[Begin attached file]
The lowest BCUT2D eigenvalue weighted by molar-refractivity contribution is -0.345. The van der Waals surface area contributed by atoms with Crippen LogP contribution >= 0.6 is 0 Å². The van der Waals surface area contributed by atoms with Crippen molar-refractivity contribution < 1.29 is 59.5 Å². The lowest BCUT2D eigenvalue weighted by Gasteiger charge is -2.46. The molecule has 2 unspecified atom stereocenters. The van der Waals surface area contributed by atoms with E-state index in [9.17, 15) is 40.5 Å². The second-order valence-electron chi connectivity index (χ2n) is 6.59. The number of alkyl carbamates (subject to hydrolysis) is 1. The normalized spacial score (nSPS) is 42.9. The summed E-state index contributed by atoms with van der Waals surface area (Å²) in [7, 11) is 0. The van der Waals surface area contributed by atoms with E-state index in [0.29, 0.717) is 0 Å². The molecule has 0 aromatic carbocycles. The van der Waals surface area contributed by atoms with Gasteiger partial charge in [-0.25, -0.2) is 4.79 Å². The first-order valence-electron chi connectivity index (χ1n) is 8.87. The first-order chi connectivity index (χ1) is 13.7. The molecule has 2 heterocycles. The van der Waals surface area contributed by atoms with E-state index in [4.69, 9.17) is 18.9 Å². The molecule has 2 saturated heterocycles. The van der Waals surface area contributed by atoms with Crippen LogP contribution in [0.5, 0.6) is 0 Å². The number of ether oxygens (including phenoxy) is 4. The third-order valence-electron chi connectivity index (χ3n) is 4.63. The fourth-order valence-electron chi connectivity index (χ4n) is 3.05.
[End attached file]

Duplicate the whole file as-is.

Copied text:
The lowest BCUT2D eigenvalue weighted by molar-refractivity contribution is -0.345. The van der Waals surface area contributed by atoms with Crippen LogP contribution >= 0.6 is 0 Å². The van der Waals surface area contributed by atoms with Crippen molar-refractivity contribution < 1.29 is 59.5 Å². The lowest BCUT2D eigenvalue weighted by Gasteiger charge is -2.46. The molecule has 2 unspecified atom stereocenters. The van der Waals surface area contributed by atoms with E-state index in [9.17, 15) is 40.5 Å². The second-order valence-electron chi connectivity index (χ2n) is 6.59. The number of alkyl carbamates (subject to hydrolysis) is 1. The normalized spacial score (nSPS) is 42.9. The summed E-state index contributed by atoms with van der Waals surface area (Å²) in [7, 11) is 0. The van der Waals surface area contributed by atoms with E-state index in [0.29, 0.717) is 0 Å². The molecule has 0 aromatic carbocycles. The van der Waals surface area contributed by atoms with Gasteiger partial charge in [-0.25, -0.2) is 4.79 Å². The first-order valence-electron chi connectivity index (χ1n) is 8.87. The first-order chi connectivity index (χ1) is 13.7. The molecule has 2 heterocycles. The van der Waals surface area contributed by atoms with E-state index in [4.69, 9.17) is 18.9 Å². The molecule has 2 saturated heterocycles. The van der Waals surface area contributed by atoms with Crippen LogP contribution in [0.5, 0.6) is 0 Å². The number of ether oxygens (including phenoxy) is 4. The third-order valence-electron chi connectivity index (χ3n) is 4.63. The fourth-order valence-electron chi connectivity index (χ4n) is 3.05.